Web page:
The benefits of arts in education and learning development are vast! Some of these benefits include developing creativity, improved academic performance and focus. Arts encourage and allow individuals to think creatively. If an individual is well-practised in thinking creatively, this quality will extend itself to other parts of their lives such as their career. Furthermore, the brain has a system of neural pathways dedicated to focus and attention. Training these attention networks improves general measures of intelligence. Focusing our attention on learning and performing an art — if we practice frequently and are truly engaged — activates these same attention networks. We therefore would expect focused training in the arts to improve cognition generally. While this might seem like quite an associative leap, it is grounded in science as we have learned that attention plays a crucial role in learning and memory, and its importance in cognitive performance is undisputed. In a study published in the Journal of Neuroscience in March 2009, researchers used brain imaging scans to examine brain changes in young children who underwent a 4 year music training program, compared with a control group of children who did not receive music training. In the first round of testing, after 15 months, the researchers found structural changes in brain circuits involved in music processing in the children who received training. They did not find the same changes in the control group.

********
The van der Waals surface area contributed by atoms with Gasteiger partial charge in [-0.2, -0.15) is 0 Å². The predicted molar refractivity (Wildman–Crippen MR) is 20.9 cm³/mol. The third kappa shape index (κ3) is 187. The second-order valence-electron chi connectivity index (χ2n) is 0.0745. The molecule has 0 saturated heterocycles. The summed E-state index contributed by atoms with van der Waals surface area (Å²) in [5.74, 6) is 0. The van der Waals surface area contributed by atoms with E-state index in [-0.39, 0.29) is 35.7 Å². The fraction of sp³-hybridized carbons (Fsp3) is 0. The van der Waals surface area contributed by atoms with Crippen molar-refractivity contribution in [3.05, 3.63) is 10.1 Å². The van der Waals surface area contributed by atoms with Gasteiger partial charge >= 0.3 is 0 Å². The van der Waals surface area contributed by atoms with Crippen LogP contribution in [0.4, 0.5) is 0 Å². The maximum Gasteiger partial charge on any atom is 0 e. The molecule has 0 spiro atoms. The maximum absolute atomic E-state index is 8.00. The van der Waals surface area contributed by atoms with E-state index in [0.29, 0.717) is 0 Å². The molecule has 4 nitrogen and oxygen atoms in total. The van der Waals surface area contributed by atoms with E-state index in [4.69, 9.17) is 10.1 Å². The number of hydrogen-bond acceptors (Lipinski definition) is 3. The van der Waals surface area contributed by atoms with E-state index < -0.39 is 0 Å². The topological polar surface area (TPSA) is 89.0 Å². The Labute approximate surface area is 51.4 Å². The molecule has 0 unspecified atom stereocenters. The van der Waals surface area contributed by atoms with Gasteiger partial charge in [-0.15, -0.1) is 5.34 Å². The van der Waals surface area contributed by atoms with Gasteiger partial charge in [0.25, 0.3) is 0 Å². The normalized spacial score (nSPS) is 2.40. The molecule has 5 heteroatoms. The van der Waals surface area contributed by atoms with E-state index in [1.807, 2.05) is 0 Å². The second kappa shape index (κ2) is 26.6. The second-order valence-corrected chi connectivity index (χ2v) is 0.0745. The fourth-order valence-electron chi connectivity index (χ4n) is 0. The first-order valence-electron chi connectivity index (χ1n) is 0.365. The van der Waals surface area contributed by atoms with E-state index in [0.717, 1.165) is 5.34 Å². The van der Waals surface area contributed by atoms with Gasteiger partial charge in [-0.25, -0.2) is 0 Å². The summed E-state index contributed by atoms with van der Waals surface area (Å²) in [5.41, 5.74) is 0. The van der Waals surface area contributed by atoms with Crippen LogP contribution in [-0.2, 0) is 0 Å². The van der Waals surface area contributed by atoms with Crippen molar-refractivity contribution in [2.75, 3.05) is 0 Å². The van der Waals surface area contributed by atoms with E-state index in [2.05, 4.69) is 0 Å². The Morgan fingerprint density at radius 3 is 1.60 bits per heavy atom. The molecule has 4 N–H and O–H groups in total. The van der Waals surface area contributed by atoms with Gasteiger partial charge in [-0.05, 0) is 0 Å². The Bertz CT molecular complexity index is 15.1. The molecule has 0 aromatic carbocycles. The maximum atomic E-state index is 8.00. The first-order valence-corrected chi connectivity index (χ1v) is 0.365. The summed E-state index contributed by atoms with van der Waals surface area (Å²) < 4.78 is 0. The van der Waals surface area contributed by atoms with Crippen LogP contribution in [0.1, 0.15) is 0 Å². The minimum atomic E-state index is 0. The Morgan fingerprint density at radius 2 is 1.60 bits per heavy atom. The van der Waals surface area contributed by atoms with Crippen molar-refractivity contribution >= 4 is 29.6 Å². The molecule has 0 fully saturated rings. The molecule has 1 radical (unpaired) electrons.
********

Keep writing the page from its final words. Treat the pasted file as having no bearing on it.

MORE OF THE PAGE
So why can the arts be so beneficial? According to Phil George, chair of Arts Council Wales: "The arts are a way of forming, shaping and holding in front of your eyes something you feel internally. It’s about storytelling. It helps people develop a narrative of their lives and relate to their own experience in a new way."